Winters here in the DMV can be pretty brutal on my hair and skin. Not only are you dealing with the brutal cold and wintry weather outside but, you also have to battle the dry hair that results from being in heated environments. Hydration and protective styling are essential to maintaining my natural hair during the winter months. It’s important to make sure that I take care of my hair from the inside as well. Continue reading for some tips I follow to help protect my hair from the harsh weather conditions.
Hydrate From Within: First and foremost, healthy hair starts from inside. Make sure you are still drinking water (aim for at least half your body weight in ounces). If you don’t already take them, consider adding omega fatty acid supplements (like Omega 3s) to help keep your scalp and hair hydrated. Don’t think you’re merely limited to drinking water and taking an Omega-3 to ensure you’re hydrating from within. Celery and cucumbers, popular vegetables to make juices and smoothies from, contain silica with is known to boost moisture. Salmon and walnuts are an excellent source of Omega-3 fatty acids.
Reduce Wash Days: Shampoo is known to usually dry your hair out (which is why we condition after shampooing). Since we want to focus on hair that is well moisturized, and not dry, it’s a good idea to limit how often you’re washing your hair with shampoo. One option, for still having that “clean” feeling is to use a cleansing conditioner or a product meant for cowashing. Some good cowash products are the As I Am Coconut Cowash, Carol’s Daughter Hair Milk, and the SheaMoisture Cocnut & Hibiscus Co-Wash Conditioner Cleanser.
Deep Condition Regularly: Gone are the days where you could get away with only doing a deep conditioning session once every two weeks. During the winter, it’s imperative that you deep condition after every wash. I recommend at least once a week (try to deep condition twice per week if possible). Using a plastic cap while sitting under a warm dryer, or opting to use a steamer to infuse moisture into your strands are two excellent ways to deep condition. Make sure you still hold true to keeping a proper moisture/protein balance. While we want to ensure our hair is as moisturized as possible, we don’t want to overdo it. Too much moisture will result in hair that’s mushy and weak.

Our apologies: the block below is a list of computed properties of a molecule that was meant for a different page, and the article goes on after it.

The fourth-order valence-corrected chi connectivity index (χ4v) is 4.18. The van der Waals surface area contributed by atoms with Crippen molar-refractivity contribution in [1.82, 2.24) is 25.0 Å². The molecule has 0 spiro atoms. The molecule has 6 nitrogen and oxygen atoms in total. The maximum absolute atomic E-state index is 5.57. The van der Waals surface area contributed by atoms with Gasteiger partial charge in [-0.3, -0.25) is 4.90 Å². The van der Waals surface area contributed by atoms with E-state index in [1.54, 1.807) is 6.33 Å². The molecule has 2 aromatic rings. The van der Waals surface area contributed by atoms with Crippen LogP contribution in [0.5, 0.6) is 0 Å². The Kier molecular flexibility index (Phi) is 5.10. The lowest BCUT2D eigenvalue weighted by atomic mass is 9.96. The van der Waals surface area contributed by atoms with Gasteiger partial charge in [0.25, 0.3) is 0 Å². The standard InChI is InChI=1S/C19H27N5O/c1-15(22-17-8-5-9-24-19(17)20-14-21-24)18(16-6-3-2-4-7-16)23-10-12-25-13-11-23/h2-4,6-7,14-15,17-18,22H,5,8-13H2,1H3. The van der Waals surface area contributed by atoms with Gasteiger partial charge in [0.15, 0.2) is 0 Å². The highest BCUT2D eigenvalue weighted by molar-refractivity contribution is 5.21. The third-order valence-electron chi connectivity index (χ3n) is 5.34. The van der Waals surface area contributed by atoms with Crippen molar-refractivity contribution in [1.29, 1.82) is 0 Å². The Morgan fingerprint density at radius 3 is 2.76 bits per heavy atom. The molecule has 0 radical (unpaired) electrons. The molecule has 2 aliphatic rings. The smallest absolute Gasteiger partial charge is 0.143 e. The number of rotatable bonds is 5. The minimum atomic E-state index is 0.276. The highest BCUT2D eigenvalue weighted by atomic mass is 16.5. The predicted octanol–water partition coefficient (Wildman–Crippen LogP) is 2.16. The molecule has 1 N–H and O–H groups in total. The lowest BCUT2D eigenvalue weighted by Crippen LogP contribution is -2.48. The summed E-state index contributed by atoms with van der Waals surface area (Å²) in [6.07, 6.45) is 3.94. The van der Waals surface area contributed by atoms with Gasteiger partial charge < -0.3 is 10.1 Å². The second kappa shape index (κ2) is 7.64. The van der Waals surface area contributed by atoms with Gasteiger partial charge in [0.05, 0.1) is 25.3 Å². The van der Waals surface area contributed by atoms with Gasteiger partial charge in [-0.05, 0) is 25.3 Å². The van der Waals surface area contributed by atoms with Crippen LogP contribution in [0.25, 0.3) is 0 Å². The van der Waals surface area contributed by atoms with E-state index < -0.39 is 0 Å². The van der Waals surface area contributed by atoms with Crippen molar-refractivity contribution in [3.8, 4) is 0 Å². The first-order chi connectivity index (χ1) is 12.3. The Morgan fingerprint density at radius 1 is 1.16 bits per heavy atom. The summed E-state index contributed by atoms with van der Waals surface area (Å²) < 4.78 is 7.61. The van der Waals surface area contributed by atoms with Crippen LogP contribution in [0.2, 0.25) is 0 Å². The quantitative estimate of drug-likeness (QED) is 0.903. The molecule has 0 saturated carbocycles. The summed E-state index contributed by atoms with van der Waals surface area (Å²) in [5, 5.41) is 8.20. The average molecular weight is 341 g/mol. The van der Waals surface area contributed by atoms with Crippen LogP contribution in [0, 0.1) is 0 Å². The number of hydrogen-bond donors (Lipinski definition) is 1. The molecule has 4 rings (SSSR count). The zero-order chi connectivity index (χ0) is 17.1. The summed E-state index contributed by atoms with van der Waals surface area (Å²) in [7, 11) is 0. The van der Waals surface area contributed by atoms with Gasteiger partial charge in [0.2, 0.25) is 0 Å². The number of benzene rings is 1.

Sealing With Heavier Products: Heavy butters and oils help to lock in the moisture your hair so desperately needs to hang on to in the winter. Not only do you need to worry about the cold air outside but, heated homes and work environments can dry out your hair as well. You need to be vigilant when it comes to protecting your hair from both the dry air outdoors as well as indoors. Castor oil is a perfect example of a heavier oil that’s perfect for sealing your hair (especially the ends) during the winter. For a good, heavy butter, look into shea butter. One of my favorite products to use in the winter is the Qhemet Biologics Amla & Heavy Cream.
Protective Styling: The less you manipulate your hair, the better off you’ll be. If you’re into covering up your hair, weaves and wigs are an excellent protective style for the winter months. Consider them a fashionable winter hat that can be worn indoors! Keep in mind that you still need to make sure you are taking care of your hair underneath your weaves and wigs (washing, conditioning, moisturizing). Buns are a good option because it allows your ends to be tucked away. You won’t have to worry about your fragile ends (which are susceptible to splitting) snagging on those comfy wool sweaters). Buns not your thing? You can also rock cute protective styles that consist of braids, twists, and bantu knots. The options are endless.
Wear Hats Lined With Silk/Satin: Wool and cotton are notorious for wreaking havoc on our hair. But, this is no reason to skip wearing a hat when faced with the cold and snow. If you can’t find a hat that already has a silk/satin lining, go the DIY route. Head to your favorite fabric store, get a piece of silk or satin, and line your hats with this (this will require you to sew the fabric into the hat). Doing this will ensure your hair stays protected and won’t snack on the rough fabric of the hat.
What are some things you’re doing to make sure your natural hair is protected during the winter? Let me know in the comments below.
Have you subscribed to my channel? If not, just click the button below! It’s free and you won’t be disappointed!